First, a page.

Sustainability 2019: New Life for Old Containers?

When Leathem D. Smith of Sturgeon Bay invented the Safeway shipping container in 1945, he revolutionized the shipping industry. Seventy-four years later, could that same idea revolutionize housing in Door County?

In Europe, shipping containers have been a popular way to fill housing gaps for more than a decade, particularly in temporary situations. In London, Hope Gardens is a “meanwhile” complex: a housing structure built without permanency in mind. The midrise of shipping-container homes is meant to provide temporary housing for people who have hit a rough patch, putting land to use until the city assigns it a different use.

In Denmark, floating shipping-container complexes are now in use to house students, but there are landlocked versions as well.

Last fall my nephew (and former Peninsula Filmworks intern) Jacob Dannhausen-Brun spent a semester living in a shipping-container dorm while he studied at the Technical University of Denmark in Lyngby, a suburb of Copenhagen. The single-story complex featured five containers surrounding a central container hub of bathrooms, kitchen and dining facilities.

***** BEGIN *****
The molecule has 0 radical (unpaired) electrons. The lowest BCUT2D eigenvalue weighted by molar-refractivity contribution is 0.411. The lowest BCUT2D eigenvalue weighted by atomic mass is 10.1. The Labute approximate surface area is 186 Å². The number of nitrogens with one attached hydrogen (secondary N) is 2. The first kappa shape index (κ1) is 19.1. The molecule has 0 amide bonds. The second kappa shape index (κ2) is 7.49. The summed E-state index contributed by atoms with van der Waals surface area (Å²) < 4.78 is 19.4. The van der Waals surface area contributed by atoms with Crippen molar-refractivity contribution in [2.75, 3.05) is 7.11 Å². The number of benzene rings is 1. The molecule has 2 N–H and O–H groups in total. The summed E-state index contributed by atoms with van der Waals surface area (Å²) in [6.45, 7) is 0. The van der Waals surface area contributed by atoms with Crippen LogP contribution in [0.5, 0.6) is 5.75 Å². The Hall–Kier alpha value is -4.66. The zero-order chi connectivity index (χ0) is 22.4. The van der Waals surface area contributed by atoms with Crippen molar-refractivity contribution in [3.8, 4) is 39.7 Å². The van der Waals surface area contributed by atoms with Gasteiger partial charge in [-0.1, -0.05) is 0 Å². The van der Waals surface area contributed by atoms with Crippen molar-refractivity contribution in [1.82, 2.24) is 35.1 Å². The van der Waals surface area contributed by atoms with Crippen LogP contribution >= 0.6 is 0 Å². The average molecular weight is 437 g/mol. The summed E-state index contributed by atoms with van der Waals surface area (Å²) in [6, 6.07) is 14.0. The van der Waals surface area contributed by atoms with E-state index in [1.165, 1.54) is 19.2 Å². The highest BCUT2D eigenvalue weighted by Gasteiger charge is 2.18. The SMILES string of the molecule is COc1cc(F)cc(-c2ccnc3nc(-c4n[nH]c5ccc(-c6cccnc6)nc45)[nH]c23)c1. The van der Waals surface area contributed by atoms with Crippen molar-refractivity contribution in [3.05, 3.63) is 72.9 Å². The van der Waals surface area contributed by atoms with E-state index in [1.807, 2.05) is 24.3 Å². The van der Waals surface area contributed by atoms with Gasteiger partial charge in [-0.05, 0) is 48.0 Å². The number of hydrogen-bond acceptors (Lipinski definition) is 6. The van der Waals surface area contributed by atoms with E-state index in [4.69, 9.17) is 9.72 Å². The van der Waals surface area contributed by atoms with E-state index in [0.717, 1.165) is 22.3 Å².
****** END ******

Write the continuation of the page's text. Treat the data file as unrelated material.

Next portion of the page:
“The rooms were kind of mundane and boring and didn’t have any kind of living room, but only being there for a couple of months, they were an awesome place to meet people and experience other cultures,” he said. “Lots of conversations happened in the kitchen, and we often made meals together. Because it was a bunch of international students from throughout the world, we would often make food from our own country and share it with the others.”

They were also one of the cheapest options available to him.

On the flip side, the dorms were hard to keep clean with 10 students sharing the space “and kind of boring with the cookie-cutter atmosphere.”

Shipping container dorms at the Technical University of Denmark. Photo by Christine Dannhausen-Brun.

Although shipping containers are often thought to be a green solution to housing issues, that’s sometimes not the case. Used containers are often damaged, threatening their structural integrity if stacked; and many are treated with chemicals to withstand the elements. But some container homes have been outfitted for less than $20,000, and when coupled with a common area for dining and bathing, they can be affordable and modular.